Caffeinated fruit flies help identify potential genes affecting insecticide resistance

March 26, 2014

To understand genetic mechanisms underlying insecticide resistance, scientists employed fruit flies and caffeine, a stimulant surrogate for xenobiotics in lab studies on resistance.

As Rachel Carson predicted 50 years ago in her groundbreaking book Silent Spring, crop pests are capable of outwitting the known as xenobiotics that are devised to kill them. This development of resistance to insecticides is a serious problem because it threatens crop production and thereby can influence the availability and costs of many foods as well as the economy.

To understand the underlying , University of Kansas scientists turned to the fruit fly Drosophila melanogaster and caffeine, a that is often employed as a surrogate for xenobiotics in lab studies on resistance.

The researchers tested the response to caffeine for over 1,700 lines of from the Drosophila Synthetic Population Resource (DSPR). They successfully mapped 10 quantitative trait loci, stretches of DNA containing genes linked to either resistance or susceptibility to caffeine, and subsequently identified Cyp12d1-d and Cyp12d1-p, two members of the cytochrome P450 gene family that codes for enzymes that are involved in detoxifying toxic compounds: The scientists found that the two genes contribute over 10 percent of the fruit flies' variation in resistance to caffeine.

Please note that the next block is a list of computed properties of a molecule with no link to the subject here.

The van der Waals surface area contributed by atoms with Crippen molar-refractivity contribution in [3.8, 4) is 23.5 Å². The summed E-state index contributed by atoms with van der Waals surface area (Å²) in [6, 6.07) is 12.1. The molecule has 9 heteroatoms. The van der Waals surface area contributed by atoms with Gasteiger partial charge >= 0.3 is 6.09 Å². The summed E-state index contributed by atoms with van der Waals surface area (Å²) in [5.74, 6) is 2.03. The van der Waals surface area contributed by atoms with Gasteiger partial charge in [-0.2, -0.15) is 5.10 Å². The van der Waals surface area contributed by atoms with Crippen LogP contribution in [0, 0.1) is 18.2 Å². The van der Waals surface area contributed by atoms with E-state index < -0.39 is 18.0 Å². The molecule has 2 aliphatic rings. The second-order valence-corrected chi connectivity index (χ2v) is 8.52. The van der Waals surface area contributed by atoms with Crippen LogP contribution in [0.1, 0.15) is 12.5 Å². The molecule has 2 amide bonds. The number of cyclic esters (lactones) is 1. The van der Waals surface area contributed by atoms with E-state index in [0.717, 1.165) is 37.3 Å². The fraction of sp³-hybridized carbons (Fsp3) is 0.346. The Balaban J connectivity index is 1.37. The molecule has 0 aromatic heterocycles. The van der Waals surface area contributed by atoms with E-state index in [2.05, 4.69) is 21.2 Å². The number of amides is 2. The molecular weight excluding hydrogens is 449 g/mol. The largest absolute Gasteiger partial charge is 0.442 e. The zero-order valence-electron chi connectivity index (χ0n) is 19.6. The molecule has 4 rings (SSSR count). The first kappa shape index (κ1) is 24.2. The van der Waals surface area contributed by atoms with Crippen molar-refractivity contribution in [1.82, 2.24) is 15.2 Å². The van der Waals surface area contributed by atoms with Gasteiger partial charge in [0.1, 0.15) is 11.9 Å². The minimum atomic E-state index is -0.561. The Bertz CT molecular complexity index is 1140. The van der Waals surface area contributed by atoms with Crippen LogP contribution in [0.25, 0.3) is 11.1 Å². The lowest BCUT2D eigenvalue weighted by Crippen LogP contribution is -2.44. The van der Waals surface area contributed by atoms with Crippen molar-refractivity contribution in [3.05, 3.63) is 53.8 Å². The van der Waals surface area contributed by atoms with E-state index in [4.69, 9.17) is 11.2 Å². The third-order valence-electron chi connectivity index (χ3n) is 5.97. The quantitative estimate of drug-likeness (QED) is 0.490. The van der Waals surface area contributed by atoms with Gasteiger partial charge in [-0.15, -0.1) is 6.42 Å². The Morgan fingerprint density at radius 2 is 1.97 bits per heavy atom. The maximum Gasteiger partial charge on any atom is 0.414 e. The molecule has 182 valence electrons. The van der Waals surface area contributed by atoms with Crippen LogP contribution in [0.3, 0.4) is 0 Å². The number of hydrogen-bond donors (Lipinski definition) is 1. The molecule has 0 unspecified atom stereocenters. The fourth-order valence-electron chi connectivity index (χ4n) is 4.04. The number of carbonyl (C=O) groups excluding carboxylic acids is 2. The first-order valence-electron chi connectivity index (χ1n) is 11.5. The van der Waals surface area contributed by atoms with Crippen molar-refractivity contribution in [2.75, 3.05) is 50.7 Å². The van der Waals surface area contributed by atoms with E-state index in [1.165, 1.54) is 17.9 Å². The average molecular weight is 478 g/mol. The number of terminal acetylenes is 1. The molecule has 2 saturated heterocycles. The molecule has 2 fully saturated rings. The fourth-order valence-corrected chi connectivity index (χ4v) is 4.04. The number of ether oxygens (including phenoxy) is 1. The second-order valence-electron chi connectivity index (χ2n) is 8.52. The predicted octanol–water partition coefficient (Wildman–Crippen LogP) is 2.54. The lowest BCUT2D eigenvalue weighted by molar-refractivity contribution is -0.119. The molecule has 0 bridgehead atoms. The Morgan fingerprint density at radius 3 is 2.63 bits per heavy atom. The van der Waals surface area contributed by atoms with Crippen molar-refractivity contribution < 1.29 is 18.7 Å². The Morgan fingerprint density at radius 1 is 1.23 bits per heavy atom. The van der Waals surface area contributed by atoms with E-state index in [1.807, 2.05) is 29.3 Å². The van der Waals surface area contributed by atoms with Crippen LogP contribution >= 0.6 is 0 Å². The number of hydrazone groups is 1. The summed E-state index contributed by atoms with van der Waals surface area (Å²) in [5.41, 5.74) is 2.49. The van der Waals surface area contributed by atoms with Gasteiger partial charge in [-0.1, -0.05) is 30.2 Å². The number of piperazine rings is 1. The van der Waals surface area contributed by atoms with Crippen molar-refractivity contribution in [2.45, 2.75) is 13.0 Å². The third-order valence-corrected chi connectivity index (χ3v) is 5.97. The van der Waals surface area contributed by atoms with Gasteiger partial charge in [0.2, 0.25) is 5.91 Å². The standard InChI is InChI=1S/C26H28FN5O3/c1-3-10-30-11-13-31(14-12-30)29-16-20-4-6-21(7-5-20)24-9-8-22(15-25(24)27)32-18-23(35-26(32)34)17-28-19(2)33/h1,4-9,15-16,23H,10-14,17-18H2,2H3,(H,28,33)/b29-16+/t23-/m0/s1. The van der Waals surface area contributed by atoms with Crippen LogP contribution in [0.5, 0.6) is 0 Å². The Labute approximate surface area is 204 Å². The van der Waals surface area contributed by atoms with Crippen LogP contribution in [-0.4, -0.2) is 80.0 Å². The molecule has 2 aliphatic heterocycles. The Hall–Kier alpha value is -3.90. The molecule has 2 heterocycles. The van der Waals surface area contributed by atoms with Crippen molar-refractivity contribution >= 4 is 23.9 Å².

This approach can be employed to uncover genes involved in resistance to essentially any drug of interest. In fact, in previous studies (G3: Genes|Genomes|Genetics, August 2013), the authors adopted this approach to identify 45 percent of the genetic variance in the toxicity of the chemotherapeutic medication methotrexate.

Explore further: Transformational fruit fly genome catalog completed

More information: Abstract: "Quantitative genetics of caffeine resistance in Drosophila melanogaster." Chad A. Highfill, Michael A. Najarro, Stuart J. Macdonald. Department of Molecular Biosciences, University of Kansas, Lawrence, KS. abstracts.genetics-gsa.org/cgi-bin/dros14s/showdetail.pl?absno=14531586

Related Stories

Transformational fruit fly genome catalog completed

February 8, 2012

Scientists searching for the genomics version of the holy grail – more insight into predicting how an animal's genes affect physical or behavioral traits – now have a reference manual that should speed gene discoveries ...

Recommended for you

How bees naturally vaccinate their babies

July 31, 2015

When it comes to vaccinating their babies, bees don't have a choice—they naturally immunize their offspring against specific diseases found in their environments. And now for the first time, scientists have discovered how ...

Researchers design first artificial ribosome

July 29, 2015

Researchers at the University of Illinois at Chicago and Northwestern University have engineered a tethered ribosome that works nearly as well as the authentic cellular component, or organelle, that produces all the proteins ...

0 comments

Please sign in to add a comment. Registration is free, and takes less than a minute. Read more

Click here to reset your password.
Sign in to get notified via email when new comments are made.